The recent availability of global networks of annual or seasonal resolution proxy data, combined with the few long instrumental and historical climate records available during the past few centuries, make it possible now to reconstruct annual and seasonal spatial patterns of temperature variation, as well as hemispheric, global-mean, and regional temperature trends, several centuries back in time. Reconstructions of large-scale global or hemispheric trends during centuries past can place the instrumental assessments of climate during the twentieth century in a longer-term perspective and provide more robust evidence regarding the roles of potential climate forcings over time. The reconstructed spatial patterns lead to important inferences regarding ENSO-scale variability, the spatial influences of climatic forcings, and the regional patterns that underlie large-scale climate variations. Here proxy-based annual global temperature pattern reconstructions described recently by Mann et al. are expanded upon. For the first time seasonally resolved versions of the proxy-reconstructed surface temperature patterns are presented, and the seasonal differences between key climate indices and patterns of variations are diagnosed. The reader is enabled to interactively examine spatial as well as temporal details (and their uncertainties) of yearly temperatures back in time for both annual-mean and seasonal windows. Annual and seasonal time histories of reconstructed Northern Hemisphere, Southern Hemisphere, and global-mean temperature are made available, as are time histories of the Niño-3 index describing El Nin˜o– related variations, time histories for particular regions of interest such as North America and Europe, and time series for temperature variations in different (e.g., tropical and extratropical) latitude bands. Time histories for specific grid points are available along with their estimated uncertainties. Time histories for the different eigenvectors [i.e., the reconstructed principal components (RPCs)] are also available, along with the raw instrumental series, which underlie the temperature pattern reconstructions. For both the annual-mean and seasonally resolved temperature reconstructions, the reader can directly compare reconstructed patterns for different years, as well as the raw and reconstructed patterns during calibration and verification intervals, and view animated year-by-year sequences of reconstructed global temperature patterns. The statistical relationships between climate forcings and temperature variations are also analyzed in more detail, taking into account potential lagged responses to climate forcings in empirical attribution analyses.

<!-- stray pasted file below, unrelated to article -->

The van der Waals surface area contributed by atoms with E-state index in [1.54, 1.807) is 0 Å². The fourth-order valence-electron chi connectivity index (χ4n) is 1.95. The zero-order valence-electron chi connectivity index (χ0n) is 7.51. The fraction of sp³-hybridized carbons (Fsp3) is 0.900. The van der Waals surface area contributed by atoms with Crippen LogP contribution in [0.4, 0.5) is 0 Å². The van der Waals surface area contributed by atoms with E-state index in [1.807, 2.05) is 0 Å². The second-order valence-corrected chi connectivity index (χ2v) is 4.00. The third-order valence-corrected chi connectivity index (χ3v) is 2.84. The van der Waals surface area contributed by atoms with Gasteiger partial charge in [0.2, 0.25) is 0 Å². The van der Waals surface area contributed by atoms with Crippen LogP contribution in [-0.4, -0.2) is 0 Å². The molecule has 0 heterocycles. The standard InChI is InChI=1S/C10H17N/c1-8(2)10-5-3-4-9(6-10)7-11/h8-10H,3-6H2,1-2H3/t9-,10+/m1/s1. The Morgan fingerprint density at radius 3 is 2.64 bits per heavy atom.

|Date made available||2000|
|Publisher||Penn State Data Commons|